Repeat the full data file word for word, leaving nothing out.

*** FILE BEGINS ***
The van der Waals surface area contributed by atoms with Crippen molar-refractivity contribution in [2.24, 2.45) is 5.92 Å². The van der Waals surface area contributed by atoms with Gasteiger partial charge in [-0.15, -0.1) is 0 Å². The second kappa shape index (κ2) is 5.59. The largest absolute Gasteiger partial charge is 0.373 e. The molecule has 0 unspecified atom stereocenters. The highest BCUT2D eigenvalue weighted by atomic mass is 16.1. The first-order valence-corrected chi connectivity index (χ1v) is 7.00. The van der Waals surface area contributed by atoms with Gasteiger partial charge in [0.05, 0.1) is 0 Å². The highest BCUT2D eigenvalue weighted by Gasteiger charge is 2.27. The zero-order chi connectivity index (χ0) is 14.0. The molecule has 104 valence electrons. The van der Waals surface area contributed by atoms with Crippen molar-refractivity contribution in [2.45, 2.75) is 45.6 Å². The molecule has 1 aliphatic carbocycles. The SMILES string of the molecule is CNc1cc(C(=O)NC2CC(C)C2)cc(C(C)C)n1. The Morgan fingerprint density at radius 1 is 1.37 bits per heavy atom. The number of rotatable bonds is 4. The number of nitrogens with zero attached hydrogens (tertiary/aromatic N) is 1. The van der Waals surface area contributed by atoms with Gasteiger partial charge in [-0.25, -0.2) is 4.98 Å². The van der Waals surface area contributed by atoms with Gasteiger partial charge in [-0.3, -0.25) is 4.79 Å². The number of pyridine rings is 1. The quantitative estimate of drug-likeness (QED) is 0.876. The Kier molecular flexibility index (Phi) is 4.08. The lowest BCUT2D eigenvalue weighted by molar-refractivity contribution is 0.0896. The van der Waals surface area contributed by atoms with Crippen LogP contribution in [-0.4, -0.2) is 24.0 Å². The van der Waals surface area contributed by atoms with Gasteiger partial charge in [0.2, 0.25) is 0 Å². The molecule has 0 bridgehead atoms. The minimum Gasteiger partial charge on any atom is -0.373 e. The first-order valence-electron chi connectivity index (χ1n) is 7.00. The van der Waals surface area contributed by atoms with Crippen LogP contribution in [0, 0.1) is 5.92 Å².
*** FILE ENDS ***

The van der Waals surface area contributed by atoms with Crippen molar-refractivity contribution in [2.24, 2.45) is 5.92 Å². The van der Waals surface area contributed by atoms with Gasteiger partial charge in [-0.15, -0.1) is 0 Å². The second kappa shape index (κ2) is 5.59. The largest absolute Gasteiger partial charge is 0.373 e. The molecule has 0 unspecified atom stereocenters. The highest BCUT2D eigenvalue weighted by atomic mass is 16.1. The first-order valence-corrected chi connectivity index (χ1v) is 7.00. The van der Waals surface area contributed by atoms with Gasteiger partial charge in [0.05, 0.1) is 0 Å². The highest BCUT2D eigenvalue weighted by Gasteiger charge is 2.27. The zero-order chi connectivity index (χ0) is 14.0. The molecule has 104 valence electrons. The van der Waals surface area contributed by atoms with Crippen molar-refractivity contribution in [2.45, 2.75) is 45.6 Å². The molecule has 1 aliphatic carbocycles. The SMILES string of the molecule is CNc1cc(C(=O)NC2CC(C)C2)cc(C(C)C)n1. The Morgan fingerprint density at radius 1 is 1.37 bits per heavy atom. The number of rotatable bonds is 4. The number of nitrogens with zero attached hydrogens (tertiary/aromatic N) is 1. The van der Waals surface area contributed by atoms with Gasteiger partial charge in [-0.25, -0.2) is 4.98 Å². The van der Waals surface area contributed by atoms with Gasteiger partial charge in [-0.3, -0.25) is 4.79 Å². The number of pyridine rings is 1. The quantitative estimate of drug-likeness (QED) is 0.876. The Kier molecular flexibility index (Phi) is 4.08. The lowest BCUT2D eigenvalue weighted by molar-refractivity contribution is 0.0896. The van der Waals surface area contributed by atoms with Crippen LogP contribution in [-0.4, -0.2) is 24.0 Å². The van der Waals surface area contributed by atoms with Gasteiger partial charge in [0.2, 0.25) is 0 Å². The molecule has 0 bridgehead atoms. The minimum Gasteiger partial charge on any atom is -0.373 e. The first-order valence-electron chi connectivity index (χ1n) is 7.00. The van der Waals surface area contributed by atoms with Crippen LogP contribution in [0, 0.1) is 5.92 Å².